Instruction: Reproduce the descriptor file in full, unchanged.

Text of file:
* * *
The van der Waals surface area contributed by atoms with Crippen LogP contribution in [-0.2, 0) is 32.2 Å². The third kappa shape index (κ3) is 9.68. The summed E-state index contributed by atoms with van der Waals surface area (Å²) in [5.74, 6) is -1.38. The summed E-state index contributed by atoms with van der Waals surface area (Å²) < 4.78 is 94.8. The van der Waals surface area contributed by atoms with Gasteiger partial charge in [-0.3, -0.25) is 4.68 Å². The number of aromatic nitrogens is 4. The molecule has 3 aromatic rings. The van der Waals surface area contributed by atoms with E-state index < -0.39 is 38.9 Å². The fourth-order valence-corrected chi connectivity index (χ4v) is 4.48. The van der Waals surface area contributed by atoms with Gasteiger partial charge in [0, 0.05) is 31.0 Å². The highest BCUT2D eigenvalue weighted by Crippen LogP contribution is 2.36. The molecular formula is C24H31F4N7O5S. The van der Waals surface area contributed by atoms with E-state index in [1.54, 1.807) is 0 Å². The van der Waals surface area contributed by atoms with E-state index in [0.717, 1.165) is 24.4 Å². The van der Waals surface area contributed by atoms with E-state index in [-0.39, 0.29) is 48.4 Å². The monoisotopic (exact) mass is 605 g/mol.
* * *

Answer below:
The van der Waals surface area contributed by atoms with Crippen LogP contribution in [-0.2, 0) is 32.2 Å². The third kappa shape index (κ3) is 9.68. The summed E-state index contributed by atoms with van der Waals surface area (Å²) in [5.74, 6) is -1.38. The summed E-state index contributed by atoms with van der Waals surface area (Å²) < 4.78 is 94.8. The van der Waals surface area contributed by atoms with Gasteiger partial charge in [-0.3, -0.25) is 4.68 Å². The number of aromatic nitrogens is 4. The molecule has 3 aromatic rings. The van der Waals surface area contributed by atoms with E-state index < -0.39 is 38.9 Å². The fourth-order valence-corrected chi connectivity index (χ4v) is 4.48. The van der Waals surface area contributed by atoms with Gasteiger partial charge in [0, 0.05) is 31.0 Å². The highest BCUT2D eigenvalue weighted by Crippen LogP contribution is 2.36. The molecular formula is C24H31F4N7O5S. The van der Waals surface area contributed by atoms with E-state index in [1.54, 1.807) is 0 Å². The van der Waals surface area contributed by atoms with E-state index in [0.717, 1.165) is 24.4 Å². The van der Waals surface area contributed by atoms with E-state index in [-0.39, 0.29) is 48.4 Å². The monoisotopic (exact) mass is 605 g/mol.